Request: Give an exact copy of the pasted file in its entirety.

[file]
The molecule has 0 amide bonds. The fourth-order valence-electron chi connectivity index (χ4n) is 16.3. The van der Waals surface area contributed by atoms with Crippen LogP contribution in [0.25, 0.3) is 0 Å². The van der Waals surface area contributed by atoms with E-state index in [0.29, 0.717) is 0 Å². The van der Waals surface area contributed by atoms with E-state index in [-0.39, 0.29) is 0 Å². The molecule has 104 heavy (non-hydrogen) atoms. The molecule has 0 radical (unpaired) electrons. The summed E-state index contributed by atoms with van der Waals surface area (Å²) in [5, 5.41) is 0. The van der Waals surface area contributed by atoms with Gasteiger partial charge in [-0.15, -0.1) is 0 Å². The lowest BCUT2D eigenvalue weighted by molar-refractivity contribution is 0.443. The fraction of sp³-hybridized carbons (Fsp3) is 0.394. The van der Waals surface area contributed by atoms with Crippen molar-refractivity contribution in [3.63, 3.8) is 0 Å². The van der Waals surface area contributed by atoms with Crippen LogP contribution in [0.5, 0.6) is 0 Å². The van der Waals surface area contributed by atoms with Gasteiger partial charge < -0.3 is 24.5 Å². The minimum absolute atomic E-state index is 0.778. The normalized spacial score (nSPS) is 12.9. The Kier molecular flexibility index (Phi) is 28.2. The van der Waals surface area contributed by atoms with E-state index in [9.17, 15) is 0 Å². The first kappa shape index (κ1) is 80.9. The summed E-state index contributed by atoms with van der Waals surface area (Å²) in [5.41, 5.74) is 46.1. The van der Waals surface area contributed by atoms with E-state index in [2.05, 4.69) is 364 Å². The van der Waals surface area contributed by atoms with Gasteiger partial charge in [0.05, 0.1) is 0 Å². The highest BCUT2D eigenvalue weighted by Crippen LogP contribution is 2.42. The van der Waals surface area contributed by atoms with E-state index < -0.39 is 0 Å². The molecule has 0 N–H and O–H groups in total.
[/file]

The molecule has 0 amide bonds. The fourth-order valence-electron chi connectivity index (χ4n) is 16.3. The van der Waals surface area contributed by atoms with Crippen LogP contribution in [0.25, 0.3) is 0 Å². The van der Waals surface area contributed by atoms with E-state index in [0.29, 0.717) is 0 Å². The van der Waals surface area contributed by atoms with E-state index in [-0.39, 0.29) is 0 Å². The molecule has 104 heavy (non-hydrogen) atoms. The molecule has 0 radical (unpaired) electrons. The summed E-state index contributed by atoms with van der Waals surface area (Å²) in [5, 5.41) is 0. The van der Waals surface area contributed by atoms with Gasteiger partial charge in [-0.15, -0.1) is 0 Å². The lowest BCUT2D eigenvalue weighted by molar-refractivity contribution is 0.443. The fraction of sp³-hybridized carbons (Fsp3) is 0.394. The van der Waals surface area contributed by atoms with Crippen molar-refractivity contribution in [3.63, 3.8) is 0 Å². The van der Waals surface area contributed by atoms with Crippen LogP contribution in [0.5, 0.6) is 0 Å². The van der Waals surface area contributed by atoms with Gasteiger partial charge < -0.3 is 24.5 Å². The minimum absolute atomic E-state index is 0.778. The normalized spacial score (nSPS) is 12.9. The Kier molecular flexibility index (Phi) is 28.2. The van der Waals surface area contributed by atoms with E-state index in [9.17, 15) is 0 Å². The first kappa shape index (κ1) is 80.9. The summed E-state index contributed by atoms with van der Waals surface area (Å²) in [5.41, 5.74) is 46.1. The van der Waals surface area contributed by atoms with E-state index in [2.05, 4.69) is 364 Å². The van der Waals surface area contributed by atoms with Gasteiger partial charge in [0.05, 0.1) is 0 Å². The highest BCUT2D eigenvalue weighted by Crippen LogP contribution is 2.42. The van der Waals surface area contributed by atoms with E-state index < -0.39 is 0 Å². The molecule has 0 N–H and O–H groups in total.